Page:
First up this time is the latest Katie MacAlister,
Hard Day's Knight (Signet Eclipse). Pepper Marsh's visit to the Ren Faire is mostly because she wants to find herself a real man. Former jouster Walker McPhail will fit the bill. I'm not a real MacAlister fan, and this one hasn't won me over. It's told in first person, which might not be so bad if I didn't find Pepper so annoying. She's too much of a smart aleck, tries too hard, and just wasn't believable for me. Another reader looking for something fluffy and light may enjoy this a lot more than I did. It's only earned two arrows.
Honeymoon Suite (Ballantine) by Lynn Michaels. Dory Lambert thinks she can clear her family's name, though she hadn't planned on the return of Chase McKay, her childhood crush. There is so much going on in this story, I'm not even sure where to start. I suppose the 'romance' between Chase and Dory's sister Jill, which puts a real monkey wrench into Dory and Chase's romance. This one's not a keeper for me--I didn't especially like Dory, and much of the time, I wanted to smack some sense into Chase. Not conducive to falling in love. This one gets two arrows as well.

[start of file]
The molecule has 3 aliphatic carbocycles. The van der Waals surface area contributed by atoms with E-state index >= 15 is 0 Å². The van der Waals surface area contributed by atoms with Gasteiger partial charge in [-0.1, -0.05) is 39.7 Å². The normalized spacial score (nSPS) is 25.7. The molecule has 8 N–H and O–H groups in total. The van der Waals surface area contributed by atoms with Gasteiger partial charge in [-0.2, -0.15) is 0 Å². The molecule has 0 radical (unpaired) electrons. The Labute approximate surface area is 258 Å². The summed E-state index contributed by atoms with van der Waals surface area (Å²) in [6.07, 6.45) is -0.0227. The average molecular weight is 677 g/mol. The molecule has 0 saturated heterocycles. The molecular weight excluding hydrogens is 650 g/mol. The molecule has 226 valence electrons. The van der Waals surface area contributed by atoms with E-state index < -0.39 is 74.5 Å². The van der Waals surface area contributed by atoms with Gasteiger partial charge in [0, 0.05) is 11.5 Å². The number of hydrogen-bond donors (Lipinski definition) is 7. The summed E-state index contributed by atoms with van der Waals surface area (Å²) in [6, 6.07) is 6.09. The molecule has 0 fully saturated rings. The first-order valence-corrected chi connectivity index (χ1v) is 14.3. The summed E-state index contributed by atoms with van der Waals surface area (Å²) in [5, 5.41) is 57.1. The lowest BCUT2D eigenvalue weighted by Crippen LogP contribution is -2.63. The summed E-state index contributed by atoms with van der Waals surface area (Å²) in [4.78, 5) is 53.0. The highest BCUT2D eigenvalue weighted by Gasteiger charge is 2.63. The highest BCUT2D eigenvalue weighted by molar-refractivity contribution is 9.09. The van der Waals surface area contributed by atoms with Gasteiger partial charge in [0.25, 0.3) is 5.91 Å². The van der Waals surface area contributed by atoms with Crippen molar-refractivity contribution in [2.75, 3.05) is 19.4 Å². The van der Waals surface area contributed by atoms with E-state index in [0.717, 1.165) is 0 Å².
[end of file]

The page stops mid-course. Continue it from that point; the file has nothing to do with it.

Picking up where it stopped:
Finally, we have Patricia Rice's
California Girl (Ballantine Ivy). Alys Seagraves adores her elderly friend Mame, and watching her in the hospital instead of heading on their cross-country trip brings back bad memories of losing her husband. Mame fools them all, though, when she takes her nephew's car and heads out on the trip anyway, leaving the very mismatched Alys and Elliot to chase after her. Now this was a fun story, with plenty of humor flowing naturally from the characters, rather than being forced into the situations, warmth and genuine affection leading to deeper feelings. Just the thing a fan of real romance wants to read in a book. I'm giving this one four arrows. It's a definite keeper.
Until next time, happy reading!